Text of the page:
While a lot of hoopla gets made over the U.Ks and Australia’s Thoroughbred turf sprints, it’s still the staying races like the Melbourne Cup that offer the top purses and bring in the biggest crowds. Staying races can be just as exciting as sprints in different ways. Whether the winner goes wire-to-wire or closes in the stretch from behind, a staying race can have you on pins and needles the entire time, and the complexity of staying races transforms the sport into an art. If you’re interested in doing some free betting on these trials of endurance, here are some strategies you can use to grow your winnings.
Strategies for Betting Staying Races
The strategies for betting staying races are similar to those you’d use for sprints, but you have to tweak them a bit for the longer events. No one single method is foolproof, but if you combine strategies and do your homework, you can come out ahead a good percent of the time.
Follow a Few Favourite Horses
Some punters like to follow a few favourite horses throughout their racing seasons. Be aware that stayers race less frequently than sprinters, so you won’t see them on the turf quite as often.
Of course, there are national treasures, like sprinter Black Caviar, that develop a huge following. But it can also be fun to pick a few up-and-comers and watch their careers take off. Free betting is getting more interesting now too with an influx of horses from Japan (To the World has been getting a lot of press lately), as well as an uptick in Kiwi and Australian horses and of course horses from the U.K.
If you find a horse that performs well and attracts your attention, check out its connections. Often you’ll find that the owner or breeder has their own strategy for producing winners, so you may like other Thoroughbreds from the same farm or bloodlines.
It pays to know how to pick apart a form guide no matter how you slice it, but especially if you’re looking at specific horses over and again, you’ll want to give it close perusal. Unless you’re seeing prospects live almost every day, placing free bets in Australia without a form guide is a shot in the dark.
In staying races you want to pay attention to how a horse performs over various distances. A horse that runs brilliantly at 1,600 metres can fade and drop to the back of the field at 2400 or more. Look also at turf conditions; some horses, like footballers, are born mudders, and while the soggy track puts off their competitors, they shine in the slop.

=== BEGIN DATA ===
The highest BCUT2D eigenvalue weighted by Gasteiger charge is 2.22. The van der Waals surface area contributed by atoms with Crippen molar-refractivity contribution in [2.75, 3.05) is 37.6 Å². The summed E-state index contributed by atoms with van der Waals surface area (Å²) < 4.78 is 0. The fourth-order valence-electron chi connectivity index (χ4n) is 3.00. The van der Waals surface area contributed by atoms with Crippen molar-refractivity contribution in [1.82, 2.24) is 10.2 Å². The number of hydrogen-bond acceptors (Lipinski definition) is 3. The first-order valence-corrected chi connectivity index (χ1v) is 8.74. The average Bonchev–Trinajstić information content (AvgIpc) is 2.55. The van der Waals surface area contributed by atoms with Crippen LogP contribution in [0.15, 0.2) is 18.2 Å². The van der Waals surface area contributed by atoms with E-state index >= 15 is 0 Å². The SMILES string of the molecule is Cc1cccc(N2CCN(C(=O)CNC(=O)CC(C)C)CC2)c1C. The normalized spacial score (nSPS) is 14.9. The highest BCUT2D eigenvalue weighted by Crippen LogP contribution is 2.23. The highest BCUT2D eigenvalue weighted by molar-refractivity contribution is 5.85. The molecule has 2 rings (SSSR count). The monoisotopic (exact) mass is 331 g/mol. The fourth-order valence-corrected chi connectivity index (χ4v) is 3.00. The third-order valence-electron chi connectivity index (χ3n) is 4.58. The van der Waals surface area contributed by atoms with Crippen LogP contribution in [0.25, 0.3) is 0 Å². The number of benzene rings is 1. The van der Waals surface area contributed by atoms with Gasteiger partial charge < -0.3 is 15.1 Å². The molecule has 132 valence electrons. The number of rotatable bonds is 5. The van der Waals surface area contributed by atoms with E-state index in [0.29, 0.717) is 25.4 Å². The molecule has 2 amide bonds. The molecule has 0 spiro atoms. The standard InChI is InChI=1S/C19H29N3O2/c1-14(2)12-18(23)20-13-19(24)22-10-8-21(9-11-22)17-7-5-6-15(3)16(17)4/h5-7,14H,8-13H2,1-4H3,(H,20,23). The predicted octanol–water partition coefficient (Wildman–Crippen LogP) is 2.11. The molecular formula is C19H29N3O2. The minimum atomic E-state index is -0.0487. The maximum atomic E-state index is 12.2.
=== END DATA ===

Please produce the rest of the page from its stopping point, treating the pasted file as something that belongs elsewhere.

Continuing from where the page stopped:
Pick a Trainer or Jockey Whose Style You Like
Often when you find a horse you like, it’s because you like the style of the trainer or jockey who’s directing it. If a trainer is happy with a jockey’s performance, the same rider will usually stay with that horse for multiple races.
You’ll discover jockeys often ride for the same couple of trainers, and trainers tend to hire their favourite jockeys again and again, especially for staying races. It takes a special kind of skill to manoeuvre a horse from within a large field to the front of the pack. It also takes a rapport with the horse to get it to hold back at first then find that extra gear coming down the stretch to overtake its competition.
Watch Morning Workouts
All Thoroughbred race horses work out early in the morning at their respective tracks. Sometimes it’s a light canter to loosen up, while others it’s a full-on breeze at racing speed. Performance at morning workouts and breeze times are carefully watched by those in the know, and you as a bettor can benefit from this information.
If you can’t watch the workouts yourself (check with your track or make friends with a trainer for an even better view from the backside), try Youtube or horse racing sites, including form guides, for workout results and videos. If you have horse handling experience, you may be able to get some work hot walking horses after their workouts, another perfect way to get your backside news from the inside.
Other Tips for More Wins
Subscribe to as much racing media as you can, and chat with jockeys, owners and handicappers on social media–a great source of behind-the-scenes knowledge and, frankly, gossip, that can give you the full picture of your favourite equine athletes.
If you’re betting live at the track, plan on some last-minute checks before placing your wagers. In addition to assessing weather and turf conditions, you’ll want to look at the size of the field and your horse’s post position (assigned randomly by computer). Some horses can break well from any lane, while others are fussier about moving from the far inside or outside.
You’ll also want to try to get a peek at your bets in the parade ring when they saddle up to see how they are behaving at race time. Staying races take a lot of concentration and energy; a horse that’s anxious or downright unruly in the mounting enclosure or post parade may be spent by the time it reaches the starting gate.
Being a winner with staying races takes much of the same perseverance required by the horses themselves. Give yourself time to learn the game of placing free bets for Australia’s and the U.K’s best races, and you’ll eventually go home with a little something beyond a happy memory.